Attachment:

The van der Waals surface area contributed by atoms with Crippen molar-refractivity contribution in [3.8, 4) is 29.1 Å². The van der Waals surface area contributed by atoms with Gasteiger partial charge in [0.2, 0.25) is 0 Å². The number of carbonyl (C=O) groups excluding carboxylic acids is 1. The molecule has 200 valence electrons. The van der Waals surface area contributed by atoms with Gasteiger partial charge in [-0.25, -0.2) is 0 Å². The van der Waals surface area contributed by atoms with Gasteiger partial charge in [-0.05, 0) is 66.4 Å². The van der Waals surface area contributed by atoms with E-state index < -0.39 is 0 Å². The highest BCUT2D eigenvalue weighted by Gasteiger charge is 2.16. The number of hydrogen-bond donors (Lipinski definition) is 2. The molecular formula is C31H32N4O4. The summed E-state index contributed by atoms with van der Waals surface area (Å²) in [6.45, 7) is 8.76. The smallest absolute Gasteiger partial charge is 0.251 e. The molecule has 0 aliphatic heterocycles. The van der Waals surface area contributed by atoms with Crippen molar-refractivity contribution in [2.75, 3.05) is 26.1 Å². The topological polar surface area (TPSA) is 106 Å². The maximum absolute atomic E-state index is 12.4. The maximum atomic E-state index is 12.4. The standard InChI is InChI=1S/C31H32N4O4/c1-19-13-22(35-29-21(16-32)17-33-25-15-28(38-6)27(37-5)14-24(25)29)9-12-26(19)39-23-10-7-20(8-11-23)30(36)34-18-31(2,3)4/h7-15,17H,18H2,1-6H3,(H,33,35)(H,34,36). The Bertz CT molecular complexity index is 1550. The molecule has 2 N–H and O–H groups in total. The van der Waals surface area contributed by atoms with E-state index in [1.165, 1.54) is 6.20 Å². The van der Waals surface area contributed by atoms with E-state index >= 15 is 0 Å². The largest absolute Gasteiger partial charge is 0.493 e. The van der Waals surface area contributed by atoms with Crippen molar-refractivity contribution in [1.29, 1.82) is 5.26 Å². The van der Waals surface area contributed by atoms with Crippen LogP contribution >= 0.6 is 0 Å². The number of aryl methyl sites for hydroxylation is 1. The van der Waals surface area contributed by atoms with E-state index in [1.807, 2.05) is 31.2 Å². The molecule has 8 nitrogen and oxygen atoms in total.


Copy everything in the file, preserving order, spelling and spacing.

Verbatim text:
The van der Waals surface area contributed by atoms with Crippen molar-refractivity contribution in [3.8, 4) is 29.1 Å². The van der Waals surface area contributed by atoms with Gasteiger partial charge in [0.2, 0.25) is 0 Å². The number of carbonyl (C=O) groups excluding carboxylic acids is 1. The molecule has 200 valence electrons. The van der Waals surface area contributed by atoms with Gasteiger partial charge in [-0.25, -0.2) is 0 Å². The van der Waals surface area contributed by atoms with Gasteiger partial charge in [-0.05, 0) is 66.4 Å². The van der Waals surface area contributed by atoms with E-state index < -0.39 is 0 Å². The highest BCUT2D eigenvalue weighted by Gasteiger charge is 2.16. The number of hydrogen-bond donors (Lipinski definition) is 2. The molecular formula is C31H32N4O4. The summed E-state index contributed by atoms with van der Waals surface area (Å²) in [6.45, 7) is 8.76. The smallest absolute Gasteiger partial charge is 0.251 e. The molecule has 0 aliphatic heterocycles. The van der Waals surface area contributed by atoms with Crippen molar-refractivity contribution in [2.75, 3.05) is 26.1 Å². The topological polar surface area (TPSA) is 106 Å². The maximum absolute atomic E-state index is 12.4. The maximum atomic E-state index is 12.4. The standard InChI is InChI=1S/C31H32N4O4/c1-19-13-22(35-29-21(16-32)17-33-25-15-28(38-6)27(37-5)14-24(25)29)9-12-26(19)39-23-10-7-20(8-11-23)30(36)34-18-31(2,3)4/h7-15,17H,18H2,1-6H3,(H,33,35)(H,34,36). The Bertz CT molecular complexity index is 1550. The molecule has 2 N–H and O–H groups in total. The van der Waals surface area contributed by atoms with E-state index in [1.165, 1.54) is 6.20 Å². The van der Waals surface area contributed by atoms with E-state index >= 15 is 0 Å². The largest absolute Gasteiger partial charge is 0.493 e. The van der Waals surface area contributed by atoms with Crippen molar-refractivity contribution in [1.29, 1.82) is 5.26 Å². The van der Waals surface area contributed by atoms with Crippen LogP contribution >= 0.6 is 0 Å². The number of aryl methyl sites for hydroxylation is 1. The van der Waals surface area contributed by atoms with E-state index in [1.807, 2.05) is 31.2 Å². The molecule has 8 nitrogen and oxygen atoms in total.